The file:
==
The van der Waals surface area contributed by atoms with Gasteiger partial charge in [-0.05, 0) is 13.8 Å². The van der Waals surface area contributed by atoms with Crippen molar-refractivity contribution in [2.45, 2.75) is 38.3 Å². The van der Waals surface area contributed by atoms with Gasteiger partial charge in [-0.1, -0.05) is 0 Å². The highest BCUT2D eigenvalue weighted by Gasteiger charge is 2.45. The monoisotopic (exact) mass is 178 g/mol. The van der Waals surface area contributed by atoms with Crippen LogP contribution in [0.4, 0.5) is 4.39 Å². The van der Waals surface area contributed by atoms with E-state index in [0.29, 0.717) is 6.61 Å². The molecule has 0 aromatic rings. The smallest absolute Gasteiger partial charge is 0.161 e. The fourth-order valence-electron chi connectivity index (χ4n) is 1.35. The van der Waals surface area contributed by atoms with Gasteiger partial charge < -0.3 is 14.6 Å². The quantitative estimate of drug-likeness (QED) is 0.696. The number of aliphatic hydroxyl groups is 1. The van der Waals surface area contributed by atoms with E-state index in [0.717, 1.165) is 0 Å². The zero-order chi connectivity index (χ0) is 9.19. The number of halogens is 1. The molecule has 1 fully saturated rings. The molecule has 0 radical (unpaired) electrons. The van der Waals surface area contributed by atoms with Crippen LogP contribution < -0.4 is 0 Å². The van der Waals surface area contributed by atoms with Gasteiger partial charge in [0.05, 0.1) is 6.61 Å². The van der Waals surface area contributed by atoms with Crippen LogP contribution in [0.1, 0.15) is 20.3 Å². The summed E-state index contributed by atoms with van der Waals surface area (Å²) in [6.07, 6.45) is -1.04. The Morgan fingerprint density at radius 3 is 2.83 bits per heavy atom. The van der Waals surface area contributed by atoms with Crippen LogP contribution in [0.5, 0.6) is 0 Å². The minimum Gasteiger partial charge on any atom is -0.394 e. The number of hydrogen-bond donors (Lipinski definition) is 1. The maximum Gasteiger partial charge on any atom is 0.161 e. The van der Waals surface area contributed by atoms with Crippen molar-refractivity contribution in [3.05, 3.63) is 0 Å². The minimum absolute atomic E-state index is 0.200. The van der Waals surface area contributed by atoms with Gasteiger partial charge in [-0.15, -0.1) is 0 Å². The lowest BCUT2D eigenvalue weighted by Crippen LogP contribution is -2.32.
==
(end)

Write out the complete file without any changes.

The van der Waals surface area contributed by atoms with Gasteiger partial charge in [-0.05, 0) is 13.8 Å². The van der Waals surface area contributed by atoms with Crippen molar-refractivity contribution in [2.45, 2.75) is 38.3 Å². The van der Waals surface area contributed by atoms with Gasteiger partial charge in [-0.1, -0.05) is 0 Å². The highest BCUT2D eigenvalue weighted by Gasteiger charge is 2.45. The monoisotopic (exact) mass is 178 g/mol. The van der Waals surface area contributed by atoms with Crippen LogP contribution in [0.4, 0.5) is 4.39 Å². The van der Waals surface area contributed by atoms with E-state index in [0.29, 0.717) is 6.61 Å². The molecule has 0 aromatic rings. The smallest absolute Gasteiger partial charge is 0.161 e. The fourth-order valence-electron chi connectivity index (χ4n) is 1.35. The van der Waals surface area contributed by atoms with Gasteiger partial charge < -0.3 is 14.6 Å². The quantitative estimate of drug-likeness (QED) is 0.696. The number of aliphatic hydroxyl groups is 1. The van der Waals surface area contributed by atoms with E-state index in [0.717, 1.165) is 0 Å². The zero-order chi connectivity index (χ0) is 9.19. The number of halogens is 1. The molecule has 1 fully saturated rings. The molecule has 0 radical (unpaired) electrons. The van der Waals surface area contributed by atoms with Crippen LogP contribution < -0.4 is 0 Å². The van der Waals surface area contributed by atoms with Gasteiger partial charge in [0.05, 0.1) is 6.61 Å². The van der Waals surface area contributed by atoms with Crippen LogP contribution in [0.1, 0.15) is 20.3 Å². The summed E-state index contributed by atoms with van der Waals surface area (Å²) in [6.07, 6.45) is -1.04. The Morgan fingerprint density at radius 3 is 2.83 bits per heavy atom. The van der Waals surface area contributed by atoms with Crippen LogP contribution in [0.5, 0.6) is 0 Å². The minimum Gasteiger partial charge on any atom is -0.394 e. The number of hydrogen-bond donors (Lipinski definition) is 1. The maximum Gasteiger partial charge on any atom is 0.161 e. The van der Waals surface area contributed by atoms with Crippen molar-refractivity contribution in [3.05, 3.63) is 0 Å². The minimum absolute atomic E-state index is 0.200. The van der Waals surface area contributed by atoms with Gasteiger partial charge in [-0.15, -0.1) is 0 Å². The lowest BCUT2D eigenvalue weighted by Crippen LogP contribution is -2.32.